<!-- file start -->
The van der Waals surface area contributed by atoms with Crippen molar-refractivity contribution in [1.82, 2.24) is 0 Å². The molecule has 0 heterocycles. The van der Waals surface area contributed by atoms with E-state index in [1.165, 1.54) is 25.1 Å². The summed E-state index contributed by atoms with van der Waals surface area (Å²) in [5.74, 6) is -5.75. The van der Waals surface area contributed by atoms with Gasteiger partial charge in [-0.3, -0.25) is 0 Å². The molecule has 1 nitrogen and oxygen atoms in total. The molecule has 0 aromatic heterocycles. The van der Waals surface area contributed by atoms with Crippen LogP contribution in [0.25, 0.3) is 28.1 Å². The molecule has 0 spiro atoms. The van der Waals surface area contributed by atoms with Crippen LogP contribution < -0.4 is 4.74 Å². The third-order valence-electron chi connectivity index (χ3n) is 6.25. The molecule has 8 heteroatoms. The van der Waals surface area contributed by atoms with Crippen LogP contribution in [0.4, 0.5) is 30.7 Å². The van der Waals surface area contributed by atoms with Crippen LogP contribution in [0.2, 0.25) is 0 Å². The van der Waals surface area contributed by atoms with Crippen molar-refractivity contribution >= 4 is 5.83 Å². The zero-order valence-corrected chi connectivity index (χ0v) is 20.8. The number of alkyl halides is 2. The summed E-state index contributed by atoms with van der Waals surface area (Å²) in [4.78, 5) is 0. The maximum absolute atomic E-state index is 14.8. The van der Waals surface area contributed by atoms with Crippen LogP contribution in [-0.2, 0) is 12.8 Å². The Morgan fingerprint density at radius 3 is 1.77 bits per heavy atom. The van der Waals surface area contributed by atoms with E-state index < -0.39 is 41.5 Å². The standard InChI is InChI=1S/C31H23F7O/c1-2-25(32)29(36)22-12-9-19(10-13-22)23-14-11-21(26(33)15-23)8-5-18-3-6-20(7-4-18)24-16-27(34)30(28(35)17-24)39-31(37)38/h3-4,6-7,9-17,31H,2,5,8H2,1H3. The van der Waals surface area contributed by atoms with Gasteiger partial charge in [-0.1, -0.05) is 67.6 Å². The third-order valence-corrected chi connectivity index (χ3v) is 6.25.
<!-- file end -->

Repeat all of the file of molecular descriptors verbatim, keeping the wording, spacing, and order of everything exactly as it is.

The van der Waals surface area contributed by atoms with Crippen molar-refractivity contribution in [1.82, 2.24) is 0 Å². The molecule has 0 heterocycles. The van der Waals surface area contributed by atoms with E-state index in [1.165, 1.54) is 25.1 Å². The summed E-state index contributed by atoms with van der Waals surface area (Å²) in [5.74, 6) is -5.75. The van der Waals surface area contributed by atoms with Gasteiger partial charge in [-0.3, -0.25) is 0 Å². The molecule has 1 nitrogen and oxygen atoms in total. The molecule has 0 aromatic heterocycles. The van der Waals surface area contributed by atoms with Crippen LogP contribution in [0.25, 0.3) is 28.1 Å². The molecule has 0 spiro atoms. The van der Waals surface area contributed by atoms with Crippen LogP contribution < -0.4 is 4.74 Å². The third-order valence-electron chi connectivity index (χ3n) is 6.25. The molecule has 8 heteroatoms. The van der Waals surface area contributed by atoms with Crippen LogP contribution in [0.4, 0.5) is 30.7 Å². The van der Waals surface area contributed by atoms with Crippen LogP contribution in [0.2, 0.25) is 0 Å². The van der Waals surface area contributed by atoms with Crippen molar-refractivity contribution >= 4 is 5.83 Å². The zero-order valence-corrected chi connectivity index (χ0v) is 20.8. The number of alkyl halides is 2. The summed E-state index contributed by atoms with van der Waals surface area (Å²) in [4.78, 5) is 0. The maximum absolute atomic E-state index is 14.8. The van der Waals surface area contributed by atoms with Crippen LogP contribution in [-0.2, 0) is 12.8 Å². The Morgan fingerprint density at radius 3 is 1.77 bits per heavy atom. The van der Waals surface area contributed by atoms with E-state index < -0.39 is 41.5 Å². The standard InChI is InChI=1S/C31H23F7O/c1-2-25(32)29(36)22-12-9-19(10-13-22)23-14-11-21(26(33)15-23)8-5-18-3-6-20(7-4-18)24-16-27(34)30(28(35)17-24)39-31(37)38/h3-4,6-7,9-17,31H,2,5,8H2,1H3. The van der Waals surface area contributed by atoms with Gasteiger partial charge in [-0.1, -0.05) is 67.6 Å². The third-order valence-corrected chi connectivity index (χ3v) is 6.25.